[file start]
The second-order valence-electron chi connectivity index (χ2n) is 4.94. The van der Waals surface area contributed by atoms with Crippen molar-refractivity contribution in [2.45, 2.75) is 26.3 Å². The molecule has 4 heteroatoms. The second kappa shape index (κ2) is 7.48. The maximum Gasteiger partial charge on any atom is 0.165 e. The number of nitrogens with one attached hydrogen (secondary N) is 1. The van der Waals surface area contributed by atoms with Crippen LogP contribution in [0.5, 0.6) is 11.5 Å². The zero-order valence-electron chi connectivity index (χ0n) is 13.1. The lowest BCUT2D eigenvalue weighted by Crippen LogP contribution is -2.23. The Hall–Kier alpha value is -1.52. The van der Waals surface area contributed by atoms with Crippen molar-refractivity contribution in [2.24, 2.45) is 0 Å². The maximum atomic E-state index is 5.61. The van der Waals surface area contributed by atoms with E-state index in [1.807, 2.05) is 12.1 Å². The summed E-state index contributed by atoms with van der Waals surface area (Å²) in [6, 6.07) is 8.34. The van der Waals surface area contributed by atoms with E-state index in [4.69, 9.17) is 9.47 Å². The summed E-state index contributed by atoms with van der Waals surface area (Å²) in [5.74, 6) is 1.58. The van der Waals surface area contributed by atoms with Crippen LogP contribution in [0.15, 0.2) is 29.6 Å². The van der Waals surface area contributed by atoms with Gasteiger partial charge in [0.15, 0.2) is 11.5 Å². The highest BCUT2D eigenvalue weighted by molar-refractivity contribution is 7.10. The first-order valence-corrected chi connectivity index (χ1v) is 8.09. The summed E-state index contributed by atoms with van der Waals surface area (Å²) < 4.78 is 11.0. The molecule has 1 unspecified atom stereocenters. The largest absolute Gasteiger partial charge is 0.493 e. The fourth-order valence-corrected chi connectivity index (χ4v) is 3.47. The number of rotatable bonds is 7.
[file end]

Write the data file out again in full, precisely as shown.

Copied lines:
The second-order valence-electron chi connectivity index (χ2n) is 4.94. The van der Waals surface area contributed by atoms with Crippen molar-refractivity contribution in [2.45, 2.75) is 26.3 Å². The molecule has 4 heteroatoms. The second kappa shape index (κ2) is 7.48. The maximum Gasteiger partial charge on any atom is 0.165 e. The number of nitrogens with one attached hydrogen (secondary N) is 1. The van der Waals surface area contributed by atoms with Crippen LogP contribution in [0.5, 0.6) is 11.5 Å². The zero-order valence-electron chi connectivity index (χ0n) is 13.1. The lowest BCUT2D eigenvalue weighted by Crippen LogP contribution is -2.23. The Hall–Kier alpha value is -1.52. The van der Waals surface area contributed by atoms with Crippen molar-refractivity contribution in [2.24, 2.45) is 0 Å². The maximum atomic E-state index is 5.61. The van der Waals surface area contributed by atoms with E-state index in [1.807, 2.05) is 12.1 Å². The summed E-state index contributed by atoms with van der Waals surface area (Å²) in [6, 6.07) is 8.34. The van der Waals surface area contributed by atoms with E-state index in [4.69, 9.17) is 9.47 Å². The summed E-state index contributed by atoms with van der Waals surface area (Å²) in [5.74, 6) is 1.58. The van der Waals surface area contributed by atoms with Crippen LogP contribution in [0.15, 0.2) is 29.6 Å². The van der Waals surface area contributed by atoms with Gasteiger partial charge in [0.15, 0.2) is 11.5 Å². The highest BCUT2D eigenvalue weighted by molar-refractivity contribution is 7.10. The first-order valence-corrected chi connectivity index (χ1v) is 8.09. The summed E-state index contributed by atoms with van der Waals surface area (Å²) < 4.78 is 11.0. The molecule has 1 unspecified atom stereocenters. The largest absolute Gasteiger partial charge is 0.493 e. The fourth-order valence-corrected chi connectivity index (χ4v) is 3.47. The number of rotatable bonds is 7.